By Melissa Ford
There's a saying about parenthood that I've always found rather humorous, "Life begins when the kids go away to college and the dog dies."
A few years back our son and daughter left home to study at their respective colleges and our healthy, spry pooch happily took over the house. Good news: We attended our son's graduation from college yesterday and we'll be at our daughter's commencement in December. Bad news: our dog is very sick.
Has life begun?
If one defines life as having a major, compelling purpose, then my life began in 1989 when we welcomed our first child, followed a year later with the birth of our second. Armed with a powerful sense of purpose - to be the most loving, caring, courageous mother I could be - I began motherhood, unaware of the challenges and incredible satisfaction it would bring. Twenty-plus years rushed by and in a blink of an eye, my life's purpose changed as our daughter moved to NYC for the summer and our son soon relocates out-of-state, starting his new career.
Moving through this transition, I wondered, how do I measure my success?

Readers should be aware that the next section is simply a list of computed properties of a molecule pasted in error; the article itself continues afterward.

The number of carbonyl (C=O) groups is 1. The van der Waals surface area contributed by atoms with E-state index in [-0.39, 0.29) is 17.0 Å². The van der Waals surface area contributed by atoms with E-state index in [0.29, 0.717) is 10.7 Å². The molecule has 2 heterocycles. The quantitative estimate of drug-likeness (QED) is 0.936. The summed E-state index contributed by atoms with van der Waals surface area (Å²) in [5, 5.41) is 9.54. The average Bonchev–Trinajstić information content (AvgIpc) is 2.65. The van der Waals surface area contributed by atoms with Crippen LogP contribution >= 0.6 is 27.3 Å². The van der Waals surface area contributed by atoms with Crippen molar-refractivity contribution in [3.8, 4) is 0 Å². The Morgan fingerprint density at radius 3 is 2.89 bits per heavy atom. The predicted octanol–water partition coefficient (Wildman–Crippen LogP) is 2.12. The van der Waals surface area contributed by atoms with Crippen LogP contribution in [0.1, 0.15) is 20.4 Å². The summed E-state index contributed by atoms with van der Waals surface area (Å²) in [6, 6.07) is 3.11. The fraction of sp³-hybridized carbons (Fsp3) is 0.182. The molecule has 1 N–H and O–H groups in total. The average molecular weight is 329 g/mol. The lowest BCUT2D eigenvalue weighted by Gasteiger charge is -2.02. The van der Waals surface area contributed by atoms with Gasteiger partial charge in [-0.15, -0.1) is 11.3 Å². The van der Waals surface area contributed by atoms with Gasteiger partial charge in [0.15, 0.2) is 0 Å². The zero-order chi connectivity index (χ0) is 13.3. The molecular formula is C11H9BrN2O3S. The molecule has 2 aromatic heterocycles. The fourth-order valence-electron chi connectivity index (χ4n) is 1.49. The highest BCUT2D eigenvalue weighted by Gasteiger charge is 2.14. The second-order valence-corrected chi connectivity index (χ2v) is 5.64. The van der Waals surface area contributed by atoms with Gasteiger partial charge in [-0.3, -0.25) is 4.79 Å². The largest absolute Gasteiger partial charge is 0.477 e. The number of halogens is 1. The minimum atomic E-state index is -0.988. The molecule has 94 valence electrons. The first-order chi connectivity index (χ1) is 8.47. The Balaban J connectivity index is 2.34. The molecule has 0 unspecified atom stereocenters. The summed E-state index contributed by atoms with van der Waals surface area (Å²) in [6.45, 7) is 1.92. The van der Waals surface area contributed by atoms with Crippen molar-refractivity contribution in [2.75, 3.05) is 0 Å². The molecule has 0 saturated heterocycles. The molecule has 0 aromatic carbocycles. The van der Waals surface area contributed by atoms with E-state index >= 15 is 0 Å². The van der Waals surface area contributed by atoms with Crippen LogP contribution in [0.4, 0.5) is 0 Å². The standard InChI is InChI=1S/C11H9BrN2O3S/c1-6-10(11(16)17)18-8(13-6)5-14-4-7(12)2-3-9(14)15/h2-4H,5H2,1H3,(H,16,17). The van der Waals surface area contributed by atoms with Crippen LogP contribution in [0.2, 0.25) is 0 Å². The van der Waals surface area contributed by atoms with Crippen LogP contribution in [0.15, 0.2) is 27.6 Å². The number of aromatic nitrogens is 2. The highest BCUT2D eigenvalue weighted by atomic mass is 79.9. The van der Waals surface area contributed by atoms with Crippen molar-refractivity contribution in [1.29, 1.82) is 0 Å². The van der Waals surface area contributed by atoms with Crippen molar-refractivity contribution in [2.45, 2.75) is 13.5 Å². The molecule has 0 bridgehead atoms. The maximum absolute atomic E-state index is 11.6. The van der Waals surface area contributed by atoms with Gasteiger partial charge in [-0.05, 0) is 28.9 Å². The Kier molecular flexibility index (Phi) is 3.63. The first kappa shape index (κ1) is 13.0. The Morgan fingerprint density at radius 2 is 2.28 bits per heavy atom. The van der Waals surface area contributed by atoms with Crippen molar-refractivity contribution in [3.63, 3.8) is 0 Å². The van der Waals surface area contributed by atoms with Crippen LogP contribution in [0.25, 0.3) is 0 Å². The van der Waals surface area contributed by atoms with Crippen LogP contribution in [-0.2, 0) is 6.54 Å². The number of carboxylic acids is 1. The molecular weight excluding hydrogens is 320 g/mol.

Was I success? What are the criteria for evaluating my efforts? Did I make the best choices? If I could have a "do-over," what would I change?
The measure of my success (or any parent's for that matter) cannot be based on my kids always liking me or approving of my decisions; they didn't. Nor can I critique my efforts based on my husband and I always being on the same page, we weren't. I certainly wasn't successful if you counted the number of neighborhood kids congregating at our home because I was the most amazing mom on the block; I wasn't. I failed; I made some great decisions; I persevered.
My success came as a result of my unwavering commitment to this extraordinary endeavor called motherhood.
Like so many other moms, who make the commitment to parent day-in and day-out, there were many times I didn't feel like it. I wasn't in the mood to break up squabbles, help with homework, wake up in the middle of the night or reinforce the same lessons over and over. Yet my commitment wasn't based on my being in the mood or feeling up to it; it was based on my resolve and dedication to do whatever it took to grow my kids into loving, kind, competent, happy adults.
This morning my husband woke me up with a sweet "Happy Mother's Day!" Then he added with a smile, "Let's celebrate you today; what a great job you did parenting our kids!"
Today I celebrate my commitment, and I'd like you to do the same!
Take time to acknowledge and honor YOU! Be in awe of your efforts; pat yourself on the back; then step back, admiring and celebrating your own impressive, enduring commitment to love and guide your children. . . no matter what it takes.
Wishing you a joyous Mother's Day!